Currently showing posts tagged Congresswoman Pingree

  • Mainers for Responsible Gun Ownership Supporters Join Congresswoman Giffords

    By Ramona du Houx

    Portland Maine Police Chief Michael Sauschuck, along with citizen co-sponsor of Question 3 ballot initiative, Judi Richardson, joined former Congresswoman Gabrielle Giffords’ 14-state, 42-day national “Vocal Majority Tour” in support of the Mainers for Responsible Gun Ownership campaign on October 12,2016.

    The trio called on Mainers to vote to reduce gun violence in this election by voting Yes on Question 3.

    “Stopping gun violence takes courage - the courage to do what's right, and the courage of new ideas. I’ve seen great courage when my life was on the line,” said Congresswoman Giffords“Now is the time to come together - to be responsible! Democrats, Republicans - everyone.”

    On January 8, 2011, at a “Congress On Your Corner” event in Tucson with her constituents, Congresswoman Giffords was shot in the head from near point-blank range. In stepping down from Congress in January 2012, Congresswoman Giffords said, “I will return, and we will work together for Arizona and this great country.” She is doing so with her husband, Navy combat veteran and retired NASA astronaut Captain Mark Kelly, with the organization that they founded- Americans for Responsible Solutions- as a way to encourage elected officials to stand up for safer communities.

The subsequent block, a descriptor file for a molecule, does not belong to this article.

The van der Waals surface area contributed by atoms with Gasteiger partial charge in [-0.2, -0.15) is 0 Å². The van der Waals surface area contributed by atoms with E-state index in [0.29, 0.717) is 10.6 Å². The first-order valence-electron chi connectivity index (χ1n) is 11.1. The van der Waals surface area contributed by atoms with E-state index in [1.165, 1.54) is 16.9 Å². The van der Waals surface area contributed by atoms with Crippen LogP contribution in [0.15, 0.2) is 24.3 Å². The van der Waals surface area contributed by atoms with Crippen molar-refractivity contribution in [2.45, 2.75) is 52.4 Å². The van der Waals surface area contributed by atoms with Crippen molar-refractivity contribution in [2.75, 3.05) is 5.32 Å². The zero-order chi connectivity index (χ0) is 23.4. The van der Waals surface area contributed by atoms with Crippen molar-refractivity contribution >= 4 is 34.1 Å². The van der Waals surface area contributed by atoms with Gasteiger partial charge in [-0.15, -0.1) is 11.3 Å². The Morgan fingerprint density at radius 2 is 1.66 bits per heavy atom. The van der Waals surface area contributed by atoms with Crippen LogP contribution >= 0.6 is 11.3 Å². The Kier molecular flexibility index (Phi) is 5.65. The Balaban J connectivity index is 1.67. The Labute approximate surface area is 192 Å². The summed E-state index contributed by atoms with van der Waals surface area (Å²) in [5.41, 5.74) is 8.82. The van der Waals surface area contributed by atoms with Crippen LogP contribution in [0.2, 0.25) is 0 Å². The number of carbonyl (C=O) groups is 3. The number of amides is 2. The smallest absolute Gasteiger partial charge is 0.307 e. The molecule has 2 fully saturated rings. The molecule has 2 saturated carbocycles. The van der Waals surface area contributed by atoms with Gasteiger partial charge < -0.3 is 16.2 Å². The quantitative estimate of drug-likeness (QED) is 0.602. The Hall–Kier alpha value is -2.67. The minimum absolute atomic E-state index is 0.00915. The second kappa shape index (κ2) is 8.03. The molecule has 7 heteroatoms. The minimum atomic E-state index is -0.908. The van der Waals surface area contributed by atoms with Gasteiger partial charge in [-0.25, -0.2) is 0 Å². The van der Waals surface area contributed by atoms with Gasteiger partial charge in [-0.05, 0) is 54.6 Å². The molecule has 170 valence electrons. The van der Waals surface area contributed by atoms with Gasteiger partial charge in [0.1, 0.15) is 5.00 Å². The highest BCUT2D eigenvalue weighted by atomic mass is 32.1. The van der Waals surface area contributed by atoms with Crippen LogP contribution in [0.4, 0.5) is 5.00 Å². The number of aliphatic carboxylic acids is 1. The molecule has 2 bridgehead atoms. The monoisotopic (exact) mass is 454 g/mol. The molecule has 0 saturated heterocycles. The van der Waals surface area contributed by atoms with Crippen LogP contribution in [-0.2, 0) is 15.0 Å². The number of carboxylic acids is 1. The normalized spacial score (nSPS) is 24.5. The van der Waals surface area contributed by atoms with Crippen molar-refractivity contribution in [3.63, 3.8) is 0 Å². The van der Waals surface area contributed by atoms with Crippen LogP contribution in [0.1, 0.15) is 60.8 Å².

Police Chief Sauschuck, (photo left with Giffords) who along with the Maine Chiefs of Police Association recently endorsed the Yes on 3 campaign, called on the Vocal Majority of Americans and Maine residents who support responsible change to our gun laws to stand up and speak out. 

    “Question 3 on this year’s ballot will close an enormous loophole in the law that means criminals, domestic abuse perpetrators and the severely mentally ill can more easily access firearms in our state. While no law will stop all crime, we know that background checks are the single most effective way to reduce gun violence, said Sauschuck.

    “I’m here today with Judi Richardson and Congresswoman Gabby Giffords, because we are all standing up and speaking out for what we know to be true: background checks are the best way of keeping guns out of the hands of dangerous people who would use them to do harm to themselves or others.”

    Question 3 will require background checks for all gun sales in Maine, with reasonable exceptions for passing guns on to family members, and for loaning of guns between friends and neighbors while hunting.

    In states that require background checks on all handgun sales, FBI and CDC statistics have shown that there are 48 percent fewer police officers killed by handguns, 48 percent fewer suicides by firearms and 48 percent less gun trafficking.

    This measure is particularly important for Maine, where nearly half of all murders are due to domestic violence. FBI statistics indicate that in states that have similar laws to Question 3, 46 percent fewer women are shot and killed by their intimate partners.

     “There is more the people of Maine can be doing to help make our state safer. By voting to support Question 3 on election day, Mainers are using their voices to close the loophole in our law that means criminals can get a gun on the unlicensed market with no questions asked and face no responsibility for their actions when they use that gun in a crime. Question 3 is just a common sense solution to prevent prohibited persons from having easy access to firearms,” said Richardson, citizen co-sponsor of the Question 3 ballot initiative.